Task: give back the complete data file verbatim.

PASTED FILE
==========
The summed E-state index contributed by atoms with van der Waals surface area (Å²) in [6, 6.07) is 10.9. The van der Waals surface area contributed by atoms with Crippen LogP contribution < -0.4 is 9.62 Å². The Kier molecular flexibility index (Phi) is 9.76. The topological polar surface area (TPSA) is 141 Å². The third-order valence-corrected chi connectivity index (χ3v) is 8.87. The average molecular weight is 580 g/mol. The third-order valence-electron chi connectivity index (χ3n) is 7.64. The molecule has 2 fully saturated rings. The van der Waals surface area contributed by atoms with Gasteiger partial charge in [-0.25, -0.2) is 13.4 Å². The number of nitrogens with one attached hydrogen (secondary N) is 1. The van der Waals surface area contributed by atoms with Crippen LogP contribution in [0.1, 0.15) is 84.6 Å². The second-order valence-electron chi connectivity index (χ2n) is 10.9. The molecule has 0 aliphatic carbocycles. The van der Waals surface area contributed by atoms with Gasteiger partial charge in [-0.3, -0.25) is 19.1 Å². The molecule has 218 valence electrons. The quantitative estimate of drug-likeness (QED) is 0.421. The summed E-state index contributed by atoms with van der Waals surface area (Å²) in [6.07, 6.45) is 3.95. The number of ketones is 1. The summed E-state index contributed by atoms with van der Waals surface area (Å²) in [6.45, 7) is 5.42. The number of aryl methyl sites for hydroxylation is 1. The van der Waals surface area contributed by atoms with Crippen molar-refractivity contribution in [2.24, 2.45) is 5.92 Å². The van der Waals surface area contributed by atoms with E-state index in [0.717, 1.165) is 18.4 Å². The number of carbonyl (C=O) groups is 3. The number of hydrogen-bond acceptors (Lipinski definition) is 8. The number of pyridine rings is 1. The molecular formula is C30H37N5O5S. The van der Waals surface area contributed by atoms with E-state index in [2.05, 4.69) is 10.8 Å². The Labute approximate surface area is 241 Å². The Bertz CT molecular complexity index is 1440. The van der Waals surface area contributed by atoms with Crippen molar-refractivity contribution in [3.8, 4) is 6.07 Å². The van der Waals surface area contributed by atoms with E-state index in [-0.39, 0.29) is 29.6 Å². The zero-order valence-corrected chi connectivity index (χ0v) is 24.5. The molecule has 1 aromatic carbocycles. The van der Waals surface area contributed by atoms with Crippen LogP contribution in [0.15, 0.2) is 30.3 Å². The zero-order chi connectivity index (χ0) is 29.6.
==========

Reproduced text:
The summed E-state index contributed by atoms with van der Waals surface area (Å²) in [6, 6.07) is 10.9. The van der Waals surface area contributed by atoms with Crippen LogP contribution < -0.4 is 9.62 Å². The Kier molecular flexibility index (Phi) is 9.76. The topological polar surface area (TPSA) is 141 Å². The third-order valence-corrected chi connectivity index (χ3v) is 8.87. The average molecular weight is 580 g/mol. The third-order valence-electron chi connectivity index (χ3n) is 7.64. The molecule has 2 fully saturated rings. The van der Waals surface area contributed by atoms with Gasteiger partial charge in [-0.25, -0.2) is 13.4 Å². The number of nitrogens with one attached hydrogen (secondary N) is 1. The van der Waals surface area contributed by atoms with Crippen LogP contribution in [0.1, 0.15) is 84.6 Å². The second-order valence-electron chi connectivity index (χ2n) is 10.9. The molecule has 0 aliphatic carbocycles. The van der Waals surface area contributed by atoms with Gasteiger partial charge in [-0.3, -0.25) is 19.1 Å². The molecule has 218 valence electrons. The quantitative estimate of drug-likeness (QED) is 0.421. The summed E-state index contributed by atoms with van der Waals surface area (Å²) in [6.07, 6.45) is 3.95. The number of ketones is 1. The summed E-state index contributed by atoms with van der Waals surface area (Å²) in [6.45, 7) is 5.42. The number of aryl methyl sites for hydroxylation is 1. The van der Waals surface area contributed by atoms with Crippen molar-refractivity contribution in [2.24, 2.45) is 5.92 Å². The van der Waals surface area contributed by atoms with E-state index in [0.717, 1.165) is 18.4 Å². The number of carbonyl (C=O) groups is 3. The number of hydrogen-bond acceptors (Lipinski definition) is 8. The number of pyridine rings is 1. The molecular formula is C30H37N5O5S. The van der Waals surface area contributed by atoms with E-state index in [2.05, 4.69) is 10.8 Å². The Labute approximate surface area is 241 Å². The Bertz CT molecular complexity index is 1440. The van der Waals surface area contributed by atoms with Crippen molar-refractivity contribution in [3.8, 4) is 6.07 Å². The van der Waals surface area contributed by atoms with E-state index in [-0.39, 0.29) is 29.6 Å². The zero-order valence-corrected chi connectivity index (χ0v) is 24.5. The molecule has 1 aromatic carbocycles. The van der Waals surface area contributed by atoms with Crippen LogP contribution in [0.15, 0.2) is 30.3 Å². The zero-order chi connectivity index (χ0) is 29.6.